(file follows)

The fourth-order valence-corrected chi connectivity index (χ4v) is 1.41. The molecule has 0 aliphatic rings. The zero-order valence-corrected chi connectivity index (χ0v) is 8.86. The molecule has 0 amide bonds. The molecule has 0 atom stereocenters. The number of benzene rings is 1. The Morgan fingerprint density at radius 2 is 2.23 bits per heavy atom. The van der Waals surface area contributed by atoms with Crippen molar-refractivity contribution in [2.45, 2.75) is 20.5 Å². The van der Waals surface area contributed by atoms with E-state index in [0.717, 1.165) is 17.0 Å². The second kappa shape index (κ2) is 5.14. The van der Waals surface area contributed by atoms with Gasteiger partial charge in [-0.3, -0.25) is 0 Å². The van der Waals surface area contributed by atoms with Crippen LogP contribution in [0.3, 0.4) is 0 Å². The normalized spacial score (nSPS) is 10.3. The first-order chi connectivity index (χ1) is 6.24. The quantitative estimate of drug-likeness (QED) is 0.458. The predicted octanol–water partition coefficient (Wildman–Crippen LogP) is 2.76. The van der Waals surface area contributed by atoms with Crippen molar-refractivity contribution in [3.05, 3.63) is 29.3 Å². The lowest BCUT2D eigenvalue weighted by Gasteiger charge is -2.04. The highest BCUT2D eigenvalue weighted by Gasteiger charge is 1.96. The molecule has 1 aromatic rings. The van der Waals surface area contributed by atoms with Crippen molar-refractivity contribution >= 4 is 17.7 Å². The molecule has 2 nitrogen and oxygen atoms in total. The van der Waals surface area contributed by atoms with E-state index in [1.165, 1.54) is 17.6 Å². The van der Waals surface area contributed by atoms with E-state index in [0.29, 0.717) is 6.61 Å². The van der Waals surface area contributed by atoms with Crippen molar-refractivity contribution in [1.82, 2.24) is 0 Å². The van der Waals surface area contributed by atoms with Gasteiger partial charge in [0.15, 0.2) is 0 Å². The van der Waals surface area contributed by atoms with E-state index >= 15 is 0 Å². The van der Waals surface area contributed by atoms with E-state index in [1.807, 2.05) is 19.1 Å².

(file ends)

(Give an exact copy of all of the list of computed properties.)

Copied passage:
The fourth-order valence-corrected chi connectivity index (χ4v) is 1.41. The molecule has 0 aliphatic rings. The zero-order valence-corrected chi connectivity index (χ0v) is 8.86. The molecule has 0 amide bonds. The molecule has 0 atom stereocenters. The number of benzene rings is 1. The Morgan fingerprint density at radius 2 is 2.23 bits per heavy atom. The van der Waals surface area contributed by atoms with Crippen molar-refractivity contribution in [2.45, 2.75) is 20.5 Å². The van der Waals surface area contributed by atoms with E-state index in [0.717, 1.165) is 17.0 Å². The second kappa shape index (κ2) is 5.14. The van der Waals surface area contributed by atoms with Gasteiger partial charge in [-0.3, -0.25) is 0 Å². The van der Waals surface area contributed by atoms with Crippen LogP contribution in [0.3, 0.4) is 0 Å². The normalized spacial score (nSPS) is 10.3. The first-order chi connectivity index (χ1) is 6.24. The quantitative estimate of drug-likeness (QED) is 0.458. The predicted octanol–water partition coefficient (Wildman–Crippen LogP) is 2.76. The van der Waals surface area contributed by atoms with Crippen molar-refractivity contribution in [3.05, 3.63) is 29.3 Å². The lowest BCUT2D eigenvalue weighted by Gasteiger charge is -2.04. The highest BCUT2D eigenvalue weighted by Gasteiger charge is 1.96. The molecule has 1 aromatic rings. The van der Waals surface area contributed by atoms with Crippen molar-refractivity contribution >= 4 is 17.7 Å². The molecule has 2 nitrogen and oxygen atoms in total. The van der Waals surface area contributed by atoms with E-state index in [1.165, 1.54) is 17.6 Å². The van der Waals surface area contributed by atoms with E-state index in [0.29, 0.717) is 6.61 Å². The van der Waals surface area contributed by atoms with Crippen molar-refractivity contribution in [1.82, 2.24) is 0 Å². The van der Waals surface area contributed by atoms with Gasteiger partial charge in [0.15, 0.2) is 0 Å². The van der Waals surface area contributed by atoms with E-state index >= 15 is 0 Å². The van der Waals surface area contributed by atoms with E-state index in [1.807, 2.05) is 19.1 Å².